The following is an excerpt from _Isaac Asimov on Science and the Bible_ which is an inter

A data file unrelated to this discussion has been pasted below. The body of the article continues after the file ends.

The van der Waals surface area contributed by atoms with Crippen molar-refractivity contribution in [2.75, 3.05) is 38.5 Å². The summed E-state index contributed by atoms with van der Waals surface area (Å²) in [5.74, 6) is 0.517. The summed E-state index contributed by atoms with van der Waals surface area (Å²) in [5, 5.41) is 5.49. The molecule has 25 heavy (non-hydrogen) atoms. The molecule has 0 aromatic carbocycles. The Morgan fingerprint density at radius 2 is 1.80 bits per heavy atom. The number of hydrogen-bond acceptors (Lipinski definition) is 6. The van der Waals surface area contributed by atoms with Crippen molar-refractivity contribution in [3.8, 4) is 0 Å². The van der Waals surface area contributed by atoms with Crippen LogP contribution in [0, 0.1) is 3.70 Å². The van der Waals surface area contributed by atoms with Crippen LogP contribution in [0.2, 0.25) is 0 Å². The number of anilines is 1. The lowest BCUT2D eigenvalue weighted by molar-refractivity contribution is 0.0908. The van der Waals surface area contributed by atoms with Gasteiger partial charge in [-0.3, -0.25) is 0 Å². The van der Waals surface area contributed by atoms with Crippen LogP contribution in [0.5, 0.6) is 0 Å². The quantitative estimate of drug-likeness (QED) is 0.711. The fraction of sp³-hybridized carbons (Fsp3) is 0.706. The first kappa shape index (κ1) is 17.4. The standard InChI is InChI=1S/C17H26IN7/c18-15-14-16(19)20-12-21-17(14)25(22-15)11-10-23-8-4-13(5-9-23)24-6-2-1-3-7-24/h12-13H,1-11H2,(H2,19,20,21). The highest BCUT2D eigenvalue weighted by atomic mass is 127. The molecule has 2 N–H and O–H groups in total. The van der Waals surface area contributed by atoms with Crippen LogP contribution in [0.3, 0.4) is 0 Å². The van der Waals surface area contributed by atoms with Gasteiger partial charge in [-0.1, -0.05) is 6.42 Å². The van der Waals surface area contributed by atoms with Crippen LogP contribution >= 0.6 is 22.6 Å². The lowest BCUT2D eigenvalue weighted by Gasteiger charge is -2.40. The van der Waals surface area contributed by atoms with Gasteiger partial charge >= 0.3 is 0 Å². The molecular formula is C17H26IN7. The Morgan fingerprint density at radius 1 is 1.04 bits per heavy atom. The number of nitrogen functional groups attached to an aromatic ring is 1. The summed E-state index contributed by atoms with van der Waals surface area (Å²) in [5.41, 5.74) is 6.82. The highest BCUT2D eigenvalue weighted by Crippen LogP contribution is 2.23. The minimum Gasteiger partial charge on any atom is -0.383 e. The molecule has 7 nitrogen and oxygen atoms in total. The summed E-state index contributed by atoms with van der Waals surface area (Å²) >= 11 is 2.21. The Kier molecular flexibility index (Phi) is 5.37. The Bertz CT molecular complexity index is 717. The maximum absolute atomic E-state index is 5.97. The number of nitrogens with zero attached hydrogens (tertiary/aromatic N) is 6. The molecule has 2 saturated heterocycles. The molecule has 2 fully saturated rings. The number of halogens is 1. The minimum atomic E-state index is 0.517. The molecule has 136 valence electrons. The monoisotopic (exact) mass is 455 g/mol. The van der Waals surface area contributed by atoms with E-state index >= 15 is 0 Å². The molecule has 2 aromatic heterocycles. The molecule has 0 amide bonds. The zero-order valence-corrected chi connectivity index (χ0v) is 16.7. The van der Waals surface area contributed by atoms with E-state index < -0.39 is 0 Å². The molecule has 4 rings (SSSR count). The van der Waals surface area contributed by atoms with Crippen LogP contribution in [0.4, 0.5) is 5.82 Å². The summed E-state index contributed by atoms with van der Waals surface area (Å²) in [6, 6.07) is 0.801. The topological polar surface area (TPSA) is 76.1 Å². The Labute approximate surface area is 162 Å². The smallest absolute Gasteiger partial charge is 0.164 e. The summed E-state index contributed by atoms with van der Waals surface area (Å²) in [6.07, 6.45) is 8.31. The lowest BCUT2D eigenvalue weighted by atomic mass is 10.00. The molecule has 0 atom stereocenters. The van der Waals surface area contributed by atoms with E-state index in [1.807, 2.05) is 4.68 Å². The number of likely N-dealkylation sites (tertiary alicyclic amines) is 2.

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The following is an excerpt from _Isaac Asimov on Science and the Bible_ which is an interview conducted by Paul Kurtz in the spring of 1982. It first appeared in _Free Inquiry_ magazine somewhere around that time, and is reprinted in _On the Barricades: Religion and Free Inquiry in Conflict_ published by Prometheus Books. Kurtz: Isaac, how would you describe your own position? Agnostic, atheist, rational humanist? Asimov: I am an atheist, out and out. It took me a long time to say it. I've been an atheist for years and years, but somehow I felt it was intellectually unrespectable to say one was an atheist, because it assumed knowledge that one didn't have. Somehow, it was better to say one was a humanist or an agnostic. I finally decided that I'm a creature of emotion as well as of reason. Emotionally I am an atheist. I don't have the evidence to prove that God doesn't exist, but I so strongly suspect that he doesn't that I don't want to waste my time. Kurtz: But the burden of proof is on the person who claims God exists. You don't believe in Santa Claus, but you can't disprove his existence. The burden of proof is upon those who maintain the claim. Asimov: Yes. In any case, I am an atheist. - - - - - - Kurtz: Earlier you said that the Bible contained fallible writings. What would some of these be? Asimov: In my opinion, the biblical account of the creation of the universe and of the earth and humanity is wrong in almost every respect. I believe that those cases where it can be argued that the Bible is wrong are, if not trivial, then coincidental. And I think that the account of a worldwide flood, as opposed say, to a flood limited to the Tigris-Euphrates region, is certainly wrong. ... Kurtz: It's not simply biology that they are questioning, but geology, astronomy, and the whole basis of the physical sciences. Asimov: If we insist on the Bible's being literally true, then we must abandon the scientific method totally and completely. There's no way that we can at the same time try to discover the truth by means of observation and reason and also accept the Bible as true. Kurtz: So what is at stake in this debate between evolution and creationism is not simply the principle of evolution in regard to living things but the whole status of the sciences themselves. Asimov: That is what I believe.

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